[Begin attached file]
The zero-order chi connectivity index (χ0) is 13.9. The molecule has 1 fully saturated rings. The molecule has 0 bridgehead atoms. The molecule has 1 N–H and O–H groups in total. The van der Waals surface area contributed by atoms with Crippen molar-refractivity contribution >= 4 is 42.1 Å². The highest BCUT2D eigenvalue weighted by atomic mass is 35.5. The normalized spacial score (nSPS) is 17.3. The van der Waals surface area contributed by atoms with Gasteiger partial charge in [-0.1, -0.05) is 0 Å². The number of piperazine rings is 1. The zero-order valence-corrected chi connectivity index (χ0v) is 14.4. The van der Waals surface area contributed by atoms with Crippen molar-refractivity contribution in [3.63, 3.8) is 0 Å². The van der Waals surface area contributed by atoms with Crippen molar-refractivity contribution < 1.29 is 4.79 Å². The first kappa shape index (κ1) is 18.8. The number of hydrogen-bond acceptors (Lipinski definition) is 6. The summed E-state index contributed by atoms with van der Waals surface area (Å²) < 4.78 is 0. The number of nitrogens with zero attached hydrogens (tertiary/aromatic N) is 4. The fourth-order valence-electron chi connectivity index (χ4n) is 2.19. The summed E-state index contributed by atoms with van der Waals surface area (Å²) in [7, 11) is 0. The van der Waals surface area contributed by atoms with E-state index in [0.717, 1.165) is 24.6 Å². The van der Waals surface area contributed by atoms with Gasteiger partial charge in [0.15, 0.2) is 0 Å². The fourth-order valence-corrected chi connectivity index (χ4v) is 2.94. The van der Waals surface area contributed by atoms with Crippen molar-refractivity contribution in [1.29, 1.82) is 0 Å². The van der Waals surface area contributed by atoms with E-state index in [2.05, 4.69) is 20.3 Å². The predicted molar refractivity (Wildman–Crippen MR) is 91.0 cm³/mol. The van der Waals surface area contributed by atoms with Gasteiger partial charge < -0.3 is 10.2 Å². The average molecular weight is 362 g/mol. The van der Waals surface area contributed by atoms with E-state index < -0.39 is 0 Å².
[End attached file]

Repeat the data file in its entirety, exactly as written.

The zero-order chi connectivity index (χ0) is 13.9. The molecule has 1 fully saturated rings. The molecule has 0 bridgehead atoms. The molecule has 1 N–H and O–H groups in total. The van der Waals surface area contributed by atoms with Crippen molar-refractivity contribution >= 4 is 42.1 Å². The highest BCUT2D eigenvalue weighted by atomic mass is 35.5. The normalized spacial score (nSPS) is 17.3. The van der Waals surface area contributed by atoms with Gasteiger partial charge in [-0.1, -0.05) is 0 Å². The number of piperazine rings is 1. The zero-order valence-corrected chi connectivity index (χ0v) is 14.4. The van der Waals surface area contributed by atoms with Crippen molar-refractivity contribution in [3.63, 3.8) is 0 Å². The van der Waals surface area contributed by atoms with Crippen molar-refractivity contribution < 1.29 is 4.79 Å². The first kappa shape index (κ1) is 18.8. The number of hydrogen-bond acceptors (Lipinski definition) is 6. The summed E-state index contributed by atoms with van der Waals surface area (Å²) < 4.78 is 0. The number of nitrogens with zero attached hydrogens (tertiary/aromatic N) is 4. The fourth-order valence-electron chi connectivity index (χ4n) is 2.19. The summed E-state index contributed by atoms with van der Waals surface area (Å²) in [7, 11) is 0. The van der Waals surface area contributed by atoms with E-state index in [0.717, 1.165) is 24.6 Å². The van der Waals surface area contributed by atoms with Gasteiger partial charge in [0.15, 0.2) is 0 Å². The fourth-order valence-corrected chi connectivity index (χ4v) is 2.94. The van der Waals surface area contributed by atoms with Crippen molar-refractivity contribution in [1.29, 1.82) is 0 Å². The van der Waals surface area contributed by atoms with E-state index in [2.05, 4.69) is 20.3 Å². The predicted molar refractivity (Wildman–Crippen MR) is 91.0 cm³/mol. The van der Waals surface area contributed by atoms with Gasteiger partial charge < -0.3 is 10.2 Å². The average molecular weight is 362 g/mol. The van der Waals surface area contributed by atoms with E-state index < -0.39 is 0 Å².